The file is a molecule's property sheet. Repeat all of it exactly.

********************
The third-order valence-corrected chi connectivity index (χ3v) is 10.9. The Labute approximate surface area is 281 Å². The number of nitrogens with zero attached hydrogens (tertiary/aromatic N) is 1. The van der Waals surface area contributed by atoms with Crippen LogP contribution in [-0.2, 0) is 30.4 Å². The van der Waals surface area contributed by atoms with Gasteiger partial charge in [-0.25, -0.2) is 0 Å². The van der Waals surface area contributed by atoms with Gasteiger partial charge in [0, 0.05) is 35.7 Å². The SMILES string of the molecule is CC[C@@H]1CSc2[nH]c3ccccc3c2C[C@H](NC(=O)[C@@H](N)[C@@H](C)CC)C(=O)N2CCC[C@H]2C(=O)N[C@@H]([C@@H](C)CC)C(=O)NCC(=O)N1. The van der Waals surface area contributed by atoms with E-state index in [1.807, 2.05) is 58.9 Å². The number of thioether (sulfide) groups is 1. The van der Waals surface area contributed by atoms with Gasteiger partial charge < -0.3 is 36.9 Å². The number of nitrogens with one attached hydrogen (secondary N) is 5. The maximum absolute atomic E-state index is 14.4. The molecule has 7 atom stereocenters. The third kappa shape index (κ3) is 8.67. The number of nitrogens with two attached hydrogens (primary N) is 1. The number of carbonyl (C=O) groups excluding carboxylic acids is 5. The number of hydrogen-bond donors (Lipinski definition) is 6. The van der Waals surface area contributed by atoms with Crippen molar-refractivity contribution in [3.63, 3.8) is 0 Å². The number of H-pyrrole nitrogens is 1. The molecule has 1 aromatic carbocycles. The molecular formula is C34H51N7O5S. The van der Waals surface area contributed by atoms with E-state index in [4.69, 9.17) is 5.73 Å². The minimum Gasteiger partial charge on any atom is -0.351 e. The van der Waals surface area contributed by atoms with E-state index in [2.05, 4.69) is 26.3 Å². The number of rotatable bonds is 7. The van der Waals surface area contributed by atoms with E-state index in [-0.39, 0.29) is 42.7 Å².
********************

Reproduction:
The third-order valence-corrected chi connectivity index (χ3v) is 10.9. The Labute approximate surface area is 281 Å². The number of nitrogens with zero attached hydrogens (tertiary/aromatic N) is 1. The van der Waals surface area contributed by atoms with Crippen LogP contribution in [-0.2, 0) is 30.4 Å². The van der Waals surface area contributed by atoms with Gasteiger partial charge in [-0.25, -0.2) is 0 Å². The van der Waals surface area contributed by atoms with Gasteiger partial charge in [0, 0.05) is 35.7 Å². The SMILES string of the molecule is CC[C@@H]1CSc2[nH]c3ccccc3c2C[C@H](NC(=O)[C@@H](N)[C@@H](C)CC)C(=O)N2CCC[C@H]2C(=O)N[C@@H]([C@@H](C)CC)C(=O)NCC(=O)N1. The van der Waals surface area contributed by atoms with E-state index in [1.807, 2.05) is 58.9 Å². The number of thioether (sulfide) groups is 1. The van der Waals surface area contributed by atoms with Gasteiger partial charge < -0.3 is 36.9 Å². The number of nitrogens with one attached hydrogen (secondary N) is 5. The maximum absolute atomic E-state index is 14.4. The molecule has 7 atom stereocenters. The third kappa shape index (κ3) is 8.67. The number of nitrogens with two attached hydrogens (primary N) is 1. The number of carbonyl (C=O) groups excluding carboxylic acids is 5. The number of hydrogen-bond donors (Lipinski definition) is 6. The van der Waals surface area contributed by atoms with Crippen molar-refractivity contribution in [3.63, 3.8) is 0 Å². The number of H-pyrrole nitrogens is 1. The molecule has 1 aromatic carbocycles. The molecular formula is C34H51N7O5S. The van der Waals surface area contributed by atoms with E-state index in [4.69, 9.17) is 5.73 Å². The minimum Gasteiger partial charge on any atom is -0.351 e. The van der Waals surface area contributed by atoms with E-state index in [2.05, 4.69) is 26.3 Å². The number of rotatable bonds is 7. The van der Waals surface area contributed by atoms with E-state index in [-0.39, 0.29) is 42.7 Å².